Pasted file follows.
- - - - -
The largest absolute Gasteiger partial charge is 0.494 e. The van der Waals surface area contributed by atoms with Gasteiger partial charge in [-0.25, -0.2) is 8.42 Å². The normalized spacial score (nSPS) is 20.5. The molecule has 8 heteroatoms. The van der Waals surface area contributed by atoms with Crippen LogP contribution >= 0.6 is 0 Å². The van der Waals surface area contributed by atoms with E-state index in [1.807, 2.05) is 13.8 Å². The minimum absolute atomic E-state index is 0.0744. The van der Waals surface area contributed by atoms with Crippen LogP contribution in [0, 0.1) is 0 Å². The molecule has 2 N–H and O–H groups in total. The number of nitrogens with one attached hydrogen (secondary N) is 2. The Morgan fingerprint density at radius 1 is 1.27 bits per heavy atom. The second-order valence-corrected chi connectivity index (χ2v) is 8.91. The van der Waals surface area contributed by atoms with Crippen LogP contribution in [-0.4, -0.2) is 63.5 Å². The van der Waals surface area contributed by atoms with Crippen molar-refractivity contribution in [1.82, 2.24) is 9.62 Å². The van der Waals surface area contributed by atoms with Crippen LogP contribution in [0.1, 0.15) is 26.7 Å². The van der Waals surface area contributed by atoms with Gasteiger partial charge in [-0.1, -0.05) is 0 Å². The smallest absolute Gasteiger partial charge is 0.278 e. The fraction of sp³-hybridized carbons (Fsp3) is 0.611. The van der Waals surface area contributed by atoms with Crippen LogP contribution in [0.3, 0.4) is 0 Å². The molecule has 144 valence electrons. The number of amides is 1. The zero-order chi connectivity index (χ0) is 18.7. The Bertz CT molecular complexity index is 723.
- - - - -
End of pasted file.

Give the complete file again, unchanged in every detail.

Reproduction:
The largest absolute Gasteiger partial charge is 0.494 e. The van der Waals surface area contributed by atoms with Gasteiger partial charge in [-0.25, -0.2) is 8.42 Å². The normalized spacial score (nSPS) is 20.5. The molecule has 8 heteroatoms. The van der Waals surface area contributed by atoms with Crippen LogP contribution >= 0.6 is 0 Å². The van der Waals surface area contributed by atoms with E-state index in [1.807, 2.05) is 13.8 Å². The minimum absolute atomic E-state index is 0.0744. The van der Waals surface area contributed by atoms with Crippen LogP contribution in [0, 0.1) is 0 Å². The molecule has 2 N–H and O–H groups in total. The number of nitrogens with one attached hydrogen (secondary N) is 2. The Morgan fingerprint density at radius 1 is 1.27 bits per heavy atom. The second-order valence-corrected chi connectivity index (χ2v) is 8.91. The van der Waals surface area contributed by atoms with Crippen LogP contribution in [-0.4, -0.2) is 63.5 Å². The van der Waals surface area contributed by atoms with Crippen molar-refractivity contribution in [1.82, 2.24) is 9.62 Å². The van der Waals surface area contributed by atoms with Crippen LogP contribution in [0.1, 0.15) is 26.7 Å². The van der Waals surface area contributed by atoms with Gasteiger partial charge in [-0.1, -0.05) is 0 Å². The smallest absolute Gasteiger partial charge is 0.278 e. The fraction of sp³-hybridized carbons (Fsp3) is 0.611. The van der Waals surface area contributed by atoms with Crippen LogP contribution in [0.3, 0.4) is 0 Å². The molecule has 144 valence electrons. The number of amides is 1. The zero-order chi connectivity index (χ0) is 18.7. The Bertz CT molecular complexity index is 723.